Today the Grand Stables are the magnificent backdrop to Chantilly Racecourse (Hippodrome de Chantilly). The first race was run here on the right-handed track on 15 May 1834. In 1886 the Duke of Aumale donated the racecourse and stables, with the rest of the Chantilly Estate to the Institut de France. Chantilly hosts two of the French Classics, in the first week of June the Prix de Jockey Club, the French 'Derby' for three year old colts and the Prix de Diane, the French 'Oaks' for three year old fillies.

In 1982 the living Museum of the Horse was opened in the Great Stables and in 2006 the museum was acquired by the Foundation for Safe-Keeping and Development of the Chantilly Domain, presided over by HH Aga Khan V.

Monday, 29 June 2015

Kenwood Dairy

In 1789 William Murray, Lord Chief Justice, 1st Earl of Mansfield bought "the Singularly Valuable and truly desirable Freehold and Tithe Free Estate", Millfield Farm. The farm had been described in The Morning Herald in an advertisement that played on the arcadian sensibility then at the height of fashion as;

"The beautifully elevated situation of this estate, happily ranks it above all others round London, as the most charming spot where the Gentlemen and the Builder may exercise their taste in the erection of Villas, many of which can be so delightfully placed as to command the richest home views of wood and water and the distant views of the Metropolis, with the surrounding counties of Essex, Surrey and Berkshire."

The appearance of the Kenwood Estate today largely derives from the late 18th century, when the 2nd Earl of Mansfield employed Humphrey Repton to enhance the grounds. Louisa, daughter of Lord Cathcart had married Lord Stormont, the 2nd Earl Mansfield in 1776, as his second wife, 31 years his junior. She was passionate about agricultural improvement and it was she that was responsible for the dairies at Scone Palace and Kenwood.

The Kenwood dairy was designed for Louisa, Countess of Mansfield by George Saunders between 1794 and 1795. (It replaced the earlier dairy presided over by Dido Belle.) The dairy is composed of three pavillions, a small octagonal tea room, a 'Dairy House' and a 'Scullery' with an ice house underneath. Under Louisa's supervision the Dairy provided the house with milk, butter, cream and cheese.

The popularity of dairies in the 18th century had been influenced by the Queen Marie-Antoinette's dairies at the chateaux of Versailles and Rambouillet which Louisa may well have seen when her husband was ambassador to France.

It was most likely to have been Louisa who commissioned the painting of Kenwood's longhorn cattle.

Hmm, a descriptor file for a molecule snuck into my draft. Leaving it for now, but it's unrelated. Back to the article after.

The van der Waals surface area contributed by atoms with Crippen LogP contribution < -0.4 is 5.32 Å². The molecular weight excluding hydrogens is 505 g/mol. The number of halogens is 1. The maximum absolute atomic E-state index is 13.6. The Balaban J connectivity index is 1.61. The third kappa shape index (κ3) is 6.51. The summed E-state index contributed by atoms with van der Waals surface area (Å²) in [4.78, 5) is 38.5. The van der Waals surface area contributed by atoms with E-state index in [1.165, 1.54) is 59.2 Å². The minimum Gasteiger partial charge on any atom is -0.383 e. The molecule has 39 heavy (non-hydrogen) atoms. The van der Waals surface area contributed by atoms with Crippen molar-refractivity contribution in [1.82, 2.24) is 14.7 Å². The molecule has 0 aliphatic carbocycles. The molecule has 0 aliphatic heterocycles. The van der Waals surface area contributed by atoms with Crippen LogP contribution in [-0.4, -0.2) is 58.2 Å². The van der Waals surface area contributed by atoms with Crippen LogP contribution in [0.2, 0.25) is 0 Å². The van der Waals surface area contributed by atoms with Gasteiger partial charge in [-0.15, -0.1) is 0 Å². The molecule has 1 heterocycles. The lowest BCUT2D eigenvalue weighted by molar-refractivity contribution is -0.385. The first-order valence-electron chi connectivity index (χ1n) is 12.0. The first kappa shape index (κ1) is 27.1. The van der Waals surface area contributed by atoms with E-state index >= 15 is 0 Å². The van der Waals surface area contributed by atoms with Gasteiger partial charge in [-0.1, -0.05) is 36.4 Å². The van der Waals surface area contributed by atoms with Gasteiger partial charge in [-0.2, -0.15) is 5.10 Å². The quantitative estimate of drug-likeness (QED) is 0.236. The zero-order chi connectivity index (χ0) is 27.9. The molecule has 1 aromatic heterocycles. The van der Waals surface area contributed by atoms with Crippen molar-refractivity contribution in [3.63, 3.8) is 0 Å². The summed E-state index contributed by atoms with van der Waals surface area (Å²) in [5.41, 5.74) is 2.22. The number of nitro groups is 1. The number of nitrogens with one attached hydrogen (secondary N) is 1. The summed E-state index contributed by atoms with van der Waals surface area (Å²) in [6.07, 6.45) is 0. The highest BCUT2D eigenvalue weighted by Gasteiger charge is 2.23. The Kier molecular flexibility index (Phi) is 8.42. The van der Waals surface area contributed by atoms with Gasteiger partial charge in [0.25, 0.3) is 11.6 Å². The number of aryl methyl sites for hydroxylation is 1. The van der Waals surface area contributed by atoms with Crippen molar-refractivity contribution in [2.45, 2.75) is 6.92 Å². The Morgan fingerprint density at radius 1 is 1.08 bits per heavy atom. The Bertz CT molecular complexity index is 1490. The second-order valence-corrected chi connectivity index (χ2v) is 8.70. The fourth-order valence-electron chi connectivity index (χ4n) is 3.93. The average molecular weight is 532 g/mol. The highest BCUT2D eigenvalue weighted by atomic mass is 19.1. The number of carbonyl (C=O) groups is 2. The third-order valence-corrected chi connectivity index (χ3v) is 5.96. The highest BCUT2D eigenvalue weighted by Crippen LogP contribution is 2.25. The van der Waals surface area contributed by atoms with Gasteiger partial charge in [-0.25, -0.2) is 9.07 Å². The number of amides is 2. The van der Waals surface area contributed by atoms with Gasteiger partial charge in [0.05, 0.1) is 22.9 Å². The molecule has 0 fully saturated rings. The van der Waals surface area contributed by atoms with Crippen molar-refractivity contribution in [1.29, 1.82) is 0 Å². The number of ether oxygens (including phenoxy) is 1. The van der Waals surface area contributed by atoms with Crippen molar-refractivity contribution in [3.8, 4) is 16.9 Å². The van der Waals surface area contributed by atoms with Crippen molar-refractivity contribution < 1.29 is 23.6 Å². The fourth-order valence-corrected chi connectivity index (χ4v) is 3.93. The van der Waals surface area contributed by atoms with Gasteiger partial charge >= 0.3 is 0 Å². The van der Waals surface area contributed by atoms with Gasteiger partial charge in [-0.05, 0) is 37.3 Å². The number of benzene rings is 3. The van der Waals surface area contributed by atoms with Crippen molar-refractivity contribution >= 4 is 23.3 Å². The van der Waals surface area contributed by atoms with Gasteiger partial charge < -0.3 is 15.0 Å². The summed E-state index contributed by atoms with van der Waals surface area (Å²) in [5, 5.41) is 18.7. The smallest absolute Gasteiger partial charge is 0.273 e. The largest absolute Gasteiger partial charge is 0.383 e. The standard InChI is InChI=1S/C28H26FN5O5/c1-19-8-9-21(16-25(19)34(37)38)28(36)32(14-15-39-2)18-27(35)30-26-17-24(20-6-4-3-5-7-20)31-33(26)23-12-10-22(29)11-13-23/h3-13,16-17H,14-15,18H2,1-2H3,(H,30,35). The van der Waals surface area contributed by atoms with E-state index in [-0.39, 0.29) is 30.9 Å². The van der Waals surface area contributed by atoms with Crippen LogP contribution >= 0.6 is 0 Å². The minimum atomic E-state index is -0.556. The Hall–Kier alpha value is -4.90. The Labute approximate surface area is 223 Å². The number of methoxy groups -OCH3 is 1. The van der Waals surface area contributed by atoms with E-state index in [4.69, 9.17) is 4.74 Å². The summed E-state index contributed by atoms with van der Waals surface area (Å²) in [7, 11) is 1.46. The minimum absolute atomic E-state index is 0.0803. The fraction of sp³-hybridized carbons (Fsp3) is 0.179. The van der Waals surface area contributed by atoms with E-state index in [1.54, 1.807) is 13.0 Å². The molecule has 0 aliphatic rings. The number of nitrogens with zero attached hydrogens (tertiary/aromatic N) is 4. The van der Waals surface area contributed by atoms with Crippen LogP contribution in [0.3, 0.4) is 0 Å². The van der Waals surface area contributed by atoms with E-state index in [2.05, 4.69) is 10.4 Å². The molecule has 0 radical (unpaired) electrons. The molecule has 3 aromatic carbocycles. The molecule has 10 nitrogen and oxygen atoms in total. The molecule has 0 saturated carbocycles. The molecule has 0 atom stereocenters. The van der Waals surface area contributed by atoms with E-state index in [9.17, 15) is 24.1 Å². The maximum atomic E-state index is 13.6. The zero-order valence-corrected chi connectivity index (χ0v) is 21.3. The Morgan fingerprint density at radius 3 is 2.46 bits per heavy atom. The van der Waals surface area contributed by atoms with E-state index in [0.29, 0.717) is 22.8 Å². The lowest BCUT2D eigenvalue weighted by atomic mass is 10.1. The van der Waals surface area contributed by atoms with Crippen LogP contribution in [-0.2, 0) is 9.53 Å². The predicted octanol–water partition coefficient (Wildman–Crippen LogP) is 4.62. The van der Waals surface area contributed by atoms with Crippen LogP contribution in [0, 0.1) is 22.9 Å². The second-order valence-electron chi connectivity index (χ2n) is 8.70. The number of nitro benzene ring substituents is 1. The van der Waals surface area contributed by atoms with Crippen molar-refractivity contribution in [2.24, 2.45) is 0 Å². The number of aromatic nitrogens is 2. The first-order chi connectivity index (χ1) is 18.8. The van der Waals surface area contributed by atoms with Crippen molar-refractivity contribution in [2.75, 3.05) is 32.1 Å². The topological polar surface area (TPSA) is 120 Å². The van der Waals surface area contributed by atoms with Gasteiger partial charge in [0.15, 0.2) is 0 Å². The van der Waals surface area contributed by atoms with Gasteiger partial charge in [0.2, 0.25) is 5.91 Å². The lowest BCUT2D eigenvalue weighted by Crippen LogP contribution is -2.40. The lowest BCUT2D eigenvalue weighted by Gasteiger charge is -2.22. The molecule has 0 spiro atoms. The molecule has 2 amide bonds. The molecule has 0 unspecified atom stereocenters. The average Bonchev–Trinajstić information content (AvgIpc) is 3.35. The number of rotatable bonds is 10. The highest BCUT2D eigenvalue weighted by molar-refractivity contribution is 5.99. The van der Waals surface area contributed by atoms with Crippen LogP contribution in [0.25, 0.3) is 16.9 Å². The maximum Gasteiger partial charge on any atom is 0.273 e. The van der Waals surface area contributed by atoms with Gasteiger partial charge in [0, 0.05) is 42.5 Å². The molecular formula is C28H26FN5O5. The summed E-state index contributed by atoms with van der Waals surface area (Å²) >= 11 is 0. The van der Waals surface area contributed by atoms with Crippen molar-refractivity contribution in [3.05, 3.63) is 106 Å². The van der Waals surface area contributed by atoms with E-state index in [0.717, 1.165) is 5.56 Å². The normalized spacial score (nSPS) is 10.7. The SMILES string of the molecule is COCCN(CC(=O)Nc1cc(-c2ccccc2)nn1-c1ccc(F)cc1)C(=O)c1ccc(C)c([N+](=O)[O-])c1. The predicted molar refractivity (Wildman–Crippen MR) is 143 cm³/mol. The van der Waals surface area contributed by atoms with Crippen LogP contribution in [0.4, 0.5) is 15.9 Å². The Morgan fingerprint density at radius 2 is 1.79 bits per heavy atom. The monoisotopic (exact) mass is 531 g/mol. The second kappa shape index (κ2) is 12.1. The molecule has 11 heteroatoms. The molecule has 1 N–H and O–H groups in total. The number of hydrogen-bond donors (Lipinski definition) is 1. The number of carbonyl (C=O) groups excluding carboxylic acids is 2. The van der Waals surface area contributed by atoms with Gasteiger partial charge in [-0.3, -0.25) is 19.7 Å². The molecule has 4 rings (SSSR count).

J.C. Ibbetson, Long-horned cattle at Kenwood, 1797. (detail)

Wednesday, 24 June 2015

Inveraray Castle

Inveraray Castle  was the creation of Archibald Campbell, 3rd Duke of Argyll. He inherited the title from his brother on October 4, 1743, at the age of 61. He decided to to create for himself a completely new  castle. So he engaged the Palladian neo-Classical architect Roger Morris to design it for him. The castle he designed is a set on a square plan with turrets at each corner and a central tower that emerges through the middle of the building. 

The central tower incorporates a hall with two flanking stairs that rise from the entrance level. Running around the hall and stairs were three floors of rooms and a garret on top for the servants accommodation. The Armoury Hall takes its name from the amazing displays of weapons that elicited comment from Dr Johnson when he visited Inveraray in 1773.

The Dining Room was painted in the 1780's with images of the seasons from Herculaneum by two french painters Girard and Guinland..

The Tapestry Drawing Room is hung with Beauvais tapestries commissioned by the 5th Duke in 1785. Known as Pastorales draperies bleues et arabesques, after J.B.Huet, it is thought to be the only set of 18th century tapestries still hanging in the room for which they were made. The painting is of the 5th Duke's daughter, Lady Charlotte Campbell as 'Aurora', by John Hoppner. 

It comes as a wonderful surprise to find  a room of such sophisticated and exquisite 18th century Parisian taste should be found in such a remote location as Inveraray.

Torquil Campbell, the present, 13th Duke inherited the title in 2001. He uses the castle as his family home.

The decorative painting, by Girard was carried out between 1785 and 1788.  His painting on the shutters is exquisite. 

In the corner of the Drawing Room, concealed behind a pair of double doors, covered with tapestry is the China Turret. The display cabinets contain a wonderful collection of Oriental and European porcelain.

The 5th Duke commissioned Edinburgh born architect Robert Mylne to reconfigure and complete the interiors. Mylne reversed the castle, moving the main entrance from the south to the north side. The former entrance hall was converted into a saloon.

The MacArthur Room is named after the State bed of the MacArthurs of Loch Awe,  hung, of course, with the Campbell tartan. 

The Victorian Room commemorates the marriage in 1871 of Lord Lorne, later the 9th Duke, to Queen Victoria's daughter, Princess Louise.